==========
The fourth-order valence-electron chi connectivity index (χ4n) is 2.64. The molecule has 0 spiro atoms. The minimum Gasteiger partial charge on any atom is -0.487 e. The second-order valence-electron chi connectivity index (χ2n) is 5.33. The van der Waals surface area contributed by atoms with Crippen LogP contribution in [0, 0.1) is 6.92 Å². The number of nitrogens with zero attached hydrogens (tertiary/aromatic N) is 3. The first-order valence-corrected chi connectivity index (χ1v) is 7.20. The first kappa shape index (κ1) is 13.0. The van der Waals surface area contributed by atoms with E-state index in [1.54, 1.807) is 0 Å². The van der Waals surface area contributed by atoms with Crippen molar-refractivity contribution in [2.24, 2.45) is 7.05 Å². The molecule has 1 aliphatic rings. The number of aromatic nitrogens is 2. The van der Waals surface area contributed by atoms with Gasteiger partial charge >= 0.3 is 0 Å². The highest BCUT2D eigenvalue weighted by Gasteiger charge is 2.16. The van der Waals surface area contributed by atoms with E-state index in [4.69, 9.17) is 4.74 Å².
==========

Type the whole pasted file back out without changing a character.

The fourth-order valence-electron chi connectivity index (χ4n) is 2.64. The molecule has 0 spiro atoms. The minimum Gasteiger partial charge on any atom is -0.487 e. The second-order valence-electron chi connectivity index (χ2n) is 5.33. The van der Waals surface area contributed by atoms with Crippen LogP contribution in [0, 0.1) is 6.92 Å². The number of nitrogens with zero attached hydrogens (tertiary/aromatic N) is 3. The first-order valence-corrected chi connectivity index (χ1v) is 7.20. The first kappa shape index (κ1) is 13.0. The van der Waals surface area contributed by atoms with E-state index in [1.54, 1.807) is 0 Å². The van der Waals surface area contributed by atoms with Crippen molar-refractivity contribution in [2.24, 2.45) is 7.05 Å². The molecule has 1 aliphatic rings. The number of aromatic nitrogens is 2. The van der Waals surface area contributed by atoms with Gasteiger partial charge >= 0.3 is 0 Å². The highest BCUT2D eigenvalue weighted by Gasteiger charge is 2.16. The van der Waals surface area contributed by atoms with E-state index in [4.69, 9.17) is 4.74 Å².